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Back to Back: Indie RPGs to fund

“Every time I try to get out, they pull me back in!” Al Pacino delivered that famous line in The Godfather Part 3, concerning his abortive attempts to quit the mafia and live a normal life. I invoke that line now to describe my desire to not post Back to Back installments every single week–and yet, I feel like I have to because the Kickstarter campaigns just keep coming. I can’t so much as scratch my nose without an email about a new campaign showing up in my Inbox. I guess this is where all the missing campaigns were hiding out during those sleepy summer months!

Since last time, Age of Grit, Moon Hunters, and Phoenix Dawn each ended successfully funded–none ended while failing to hit their goals. That’s pretty darn good, but there are a bunch of additional projects that are going to end very soon, as well as a bunch of brand-new projects in need of support. Let’s take a look at the current field!


INT announced

Richard writes in to announce INT, a party-based RPG set in a sci-fi future version of our own solar system. They refer to it as a roguelike, but I think that’s stretching the definition pretty darn thin–based on their description, I’d describe it more like “Mass Effect with a load of procedural content.”

The premise:

INT focuses on the character’s journey from refugee to captain of their own starship during an Interstellar Civil War. During the journey the character explores, battles, and interacts with many unique and differing companions which in turn unlock differing game paths for the player to explore. Throughout the game you can side and complete missions through criminal cartels, and the two major combatants, the UCE and ACP.

The developers have posted more about the factions, as well as a very long and detailed history of the conflict between the UCE and ACP. Beyond that, however, the storyline remains somewhat abstract–and indeed, that’s presumably because it is going to be procedurally generated.

The companions you acquire will unlock story quests for you, and each will be interactive in their own right. The developers state: “Each companion will have actual dialogue, a backstory, and interact with the player and other companions on the crew.   You will be able to interact with them on your starship and also during your adventure by starting a conversation with them.”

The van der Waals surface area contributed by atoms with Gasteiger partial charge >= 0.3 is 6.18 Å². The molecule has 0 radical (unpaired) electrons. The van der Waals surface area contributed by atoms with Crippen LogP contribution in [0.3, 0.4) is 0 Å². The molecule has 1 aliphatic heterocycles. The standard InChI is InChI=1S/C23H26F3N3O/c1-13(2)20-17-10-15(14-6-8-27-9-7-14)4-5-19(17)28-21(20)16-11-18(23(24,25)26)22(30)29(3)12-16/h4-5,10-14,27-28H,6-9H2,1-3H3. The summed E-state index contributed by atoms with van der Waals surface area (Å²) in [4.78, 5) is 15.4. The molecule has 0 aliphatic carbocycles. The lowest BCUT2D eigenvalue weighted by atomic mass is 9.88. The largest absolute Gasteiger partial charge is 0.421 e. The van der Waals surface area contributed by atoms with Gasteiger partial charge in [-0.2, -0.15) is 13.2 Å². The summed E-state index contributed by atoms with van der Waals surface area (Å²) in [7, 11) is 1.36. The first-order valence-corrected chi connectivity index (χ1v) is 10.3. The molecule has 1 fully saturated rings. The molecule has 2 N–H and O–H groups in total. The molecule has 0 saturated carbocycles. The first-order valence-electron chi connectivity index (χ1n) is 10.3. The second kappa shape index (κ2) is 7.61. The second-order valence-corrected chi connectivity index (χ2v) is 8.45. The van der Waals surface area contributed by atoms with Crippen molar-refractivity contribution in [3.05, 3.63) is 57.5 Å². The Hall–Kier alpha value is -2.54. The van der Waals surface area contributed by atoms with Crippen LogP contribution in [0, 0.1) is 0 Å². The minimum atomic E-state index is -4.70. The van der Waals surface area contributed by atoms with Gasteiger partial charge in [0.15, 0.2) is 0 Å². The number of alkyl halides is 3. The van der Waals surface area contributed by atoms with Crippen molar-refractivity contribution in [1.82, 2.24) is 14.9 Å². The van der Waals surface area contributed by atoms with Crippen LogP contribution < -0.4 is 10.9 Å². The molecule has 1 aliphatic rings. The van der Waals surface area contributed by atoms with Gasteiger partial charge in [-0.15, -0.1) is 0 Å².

Here is a teaser trailer–no gameplay footage to speak of in this one, but the game is still so early in development that that’s probably for the best:

The list of planned features includes:

*Sandbox leveling system and combat
*Randomized Companions and levels
*Party gameplay mechanics
*Character driven multi-strand storyline
*Faction alignment system and bonuses
*Immersive living worlds which you can explore using the DSR (Data Storage and Retriever) tapping in the planetary news networks to find potential quests.

Combat in the game’s initial release will be party-based, not ship-to-ship; you will control a party of up to four characters, with the proceedings occurring in a real-time-with-pause environment. The initial release will see the action taking place planetside, with acquisition of a starship to come later.

INT is planned for release on Windows, Mac and Linux. Given that the game is very early in development, it should not be entirely surprising that there is not yet a final release date planned. However, the developers have stated that they are aiming to release a public demo in early 2015. You can follow the INT team’s progress on their official developer’s log.

New release: Steam Marines

Steam Marines
Word reaches me that Steam Marines, the sci-fi outer space squad-based tactics roguelike from developer Worthless Bums, has been released after more than two years in development.

True to their name, Worthless Bums haven’t provided us with a narrative summary, so I’m just going to write the game an ad hoc one from memory right here:

We’ve lost contact with the good ship Whateveritscalled in deep space! Choose a squad of four marines in steam-driven power armor; explore the ship, recover whatever can be salvaged, and make your way to the command deck. You may encounter Evil, Lethal Robots en route. Destroy them–and for the love of god, try not to die.

That pretty well sums it up, really. The game is turn-based, and runs on an action point system. Enemies in the game are ridiculously deadly, and you’ll need to rely on every tactical trick you can muster to destroy them without taking casualties.

There’s a release trailer for the game right here that shows how this looks in action: